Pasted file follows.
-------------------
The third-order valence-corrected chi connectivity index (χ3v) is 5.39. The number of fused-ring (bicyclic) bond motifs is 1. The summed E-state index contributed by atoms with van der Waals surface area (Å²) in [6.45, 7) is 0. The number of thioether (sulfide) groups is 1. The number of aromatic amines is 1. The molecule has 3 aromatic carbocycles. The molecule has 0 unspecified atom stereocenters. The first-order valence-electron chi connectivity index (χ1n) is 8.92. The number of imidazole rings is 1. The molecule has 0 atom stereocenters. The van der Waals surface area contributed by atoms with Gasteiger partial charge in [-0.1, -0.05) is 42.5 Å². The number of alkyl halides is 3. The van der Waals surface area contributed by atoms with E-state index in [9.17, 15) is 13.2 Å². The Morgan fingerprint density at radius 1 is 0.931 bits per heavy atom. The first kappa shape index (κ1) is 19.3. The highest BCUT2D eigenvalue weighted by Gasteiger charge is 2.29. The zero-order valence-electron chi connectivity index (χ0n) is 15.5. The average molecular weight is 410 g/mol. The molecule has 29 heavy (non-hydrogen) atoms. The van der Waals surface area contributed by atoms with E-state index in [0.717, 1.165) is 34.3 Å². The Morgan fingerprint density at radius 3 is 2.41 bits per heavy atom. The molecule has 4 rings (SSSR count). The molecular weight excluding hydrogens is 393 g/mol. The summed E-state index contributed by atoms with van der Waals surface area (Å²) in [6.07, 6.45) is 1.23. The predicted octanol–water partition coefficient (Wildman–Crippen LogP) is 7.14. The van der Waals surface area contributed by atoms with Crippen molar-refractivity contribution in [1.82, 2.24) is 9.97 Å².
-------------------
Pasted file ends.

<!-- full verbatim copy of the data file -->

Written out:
The third-order valence-corrected chi connectivity index (χ3v) is 5.39. The number of fused-ring (bicyclic) bond motifs is 1. The summed E-state index contributed by atoms with van der Waals surface area (Å²) in [6.45, 7) is 0. The number of thioether (sulfide) groups is 1. The number of aromatic amines is 1. The molecule has 3 aromatic carbocycles. The molecule has 0 unspecified atom stereocenters. The first-order valence-electron chi connectivity index (χ1n) is 8.92. The number of imidazole rings is 1. The molecule has 0 atom stereocenters. The van der Waals surface area contributed by atoms with Gasteiger partial charge in [-0.1, -0.05) is 42.5 Å². The number of alkyl halides is 3. The van der Waals surface area contributed by atoms with E-state index in [9.17, 15) is 13.2 Å². The Morgan fingerprint density at radius 1 is 0.931 bits per heavy atom. The first kappa shape index (κ1) is 19.3. The highest BCUT2D eigenvalue weighted by Gasteiger charge is 2.29. The zero-order valence-electron chi connectivity index (χ0n) is 15.5. The average molecular weight is 410 g/mol. The molecule has 29 heavy (non-hydrogen) atoms. The van der Waals surface area contributed by atoms with E-state index in [0.717, 1.165) is 34.3 Å². The Morgan fingerprint density at radius 3 is 2.41 bits per heavy atom. The molecule has 4 rings (SSSR count). The molecular weight excluding hydrogens is 393 g/mol. The summed E-state index contributed by atoms with van der Waals surface area (Å²) in [6.07, 6.45) is 1.23. The predicted octanol–water partition coefficient (Wildman–Crippen LogP) is 7.14. The van der Waals surface area contributed by atoms with Crippen molar-refractivity contribution in [1.82, 2.24) is 9.97 Å².